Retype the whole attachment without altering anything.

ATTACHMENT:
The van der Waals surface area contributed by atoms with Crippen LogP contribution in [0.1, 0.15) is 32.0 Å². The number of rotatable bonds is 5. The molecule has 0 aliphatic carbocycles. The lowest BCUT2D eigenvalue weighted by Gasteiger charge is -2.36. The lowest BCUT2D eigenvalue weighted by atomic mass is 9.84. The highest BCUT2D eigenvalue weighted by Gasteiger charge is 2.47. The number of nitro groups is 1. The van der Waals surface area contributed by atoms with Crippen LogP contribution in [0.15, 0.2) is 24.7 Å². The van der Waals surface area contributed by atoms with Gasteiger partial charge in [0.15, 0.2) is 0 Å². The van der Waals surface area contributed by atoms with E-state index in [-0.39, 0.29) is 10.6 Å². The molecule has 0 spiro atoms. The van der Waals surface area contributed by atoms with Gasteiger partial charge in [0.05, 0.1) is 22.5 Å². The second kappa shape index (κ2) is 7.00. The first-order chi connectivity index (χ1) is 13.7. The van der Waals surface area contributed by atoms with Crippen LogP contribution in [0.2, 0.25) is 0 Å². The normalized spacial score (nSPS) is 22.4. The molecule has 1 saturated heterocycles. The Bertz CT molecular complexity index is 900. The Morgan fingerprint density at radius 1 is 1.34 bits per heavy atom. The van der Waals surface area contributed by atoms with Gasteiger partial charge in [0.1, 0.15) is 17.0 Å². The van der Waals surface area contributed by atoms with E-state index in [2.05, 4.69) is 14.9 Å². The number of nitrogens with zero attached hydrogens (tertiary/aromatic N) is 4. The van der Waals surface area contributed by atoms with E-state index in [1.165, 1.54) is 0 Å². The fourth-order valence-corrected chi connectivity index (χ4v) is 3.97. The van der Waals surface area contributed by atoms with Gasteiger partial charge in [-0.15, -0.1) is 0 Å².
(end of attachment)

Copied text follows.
The van der Waals surface area contributed by atoms with Crippen LogP contribution in [0.1, 0.15) is 32.0 Å². The number of rotatable bonds is 5. The molecule has 0 aliphatic carbocycles. The lowest BCUT2D eigenvalue weighted by Gasteiger charge is -2.36. The lowest BCUT2D eigenvalue weighted by atomic mass is 9.84. The highest BCUT2D eigenvalue weighted by Gasteiger charge is 2.47. The number of nitro groups is 1. The van der Waals surface area contributed by atoms with Crippen LogP contribution in [0.15, 0.2) is 24.7 Å². The van der Waals surface area contributed by atoms with Gasteiger partial charge in [0.15, 0.2) is 0 Å². The van der Waals surface area contributed by atoms with E-state index in [-0.39, 0.29) is 10.6 Å². The molecule has 0 spiro atoms. The van der Waals surface area contributed by atoms with Gasteiger partial charge in [0.05, 0.1) is 22.5 Å². The second kappa shape index (κ2) is 7.00. The first-order chi connectivity index (χ1) is 13.7. The van der Waals surface area contributed by atoms with Crippen LogP contribution in [0.2, 0.25) is 0 Å². The normalized spacial score (nSPS) is 22.4. The molecule has 1 saturated heterocycles. The Bertz CT molecular complexity index is 900. The Morgan fingerprint density at radius 1 is 1.34 bits per heavy atom. The van der Waals surface area contributed by atoms with Gasteiger partial charge in [0.1, 0.15) is 17.0 Å². The van der Waals surface area contributed by atoms with E-state index in [2.05, 4.69) is 14.9 Å². The number of nitrogens with zero attached hydrogens (tertiary/aromatic N) is 4. The van der Waals surface area contributed by atoms with E-state index in [1.165, 1.54) is 0 Å². The fourth-order valence-corrected chi connectivity index (χ4v) is 3.97. The van der Waals surface area contributed by atoms with Gasteiger partial charge in [-0.15, -0.1) is 0 Å².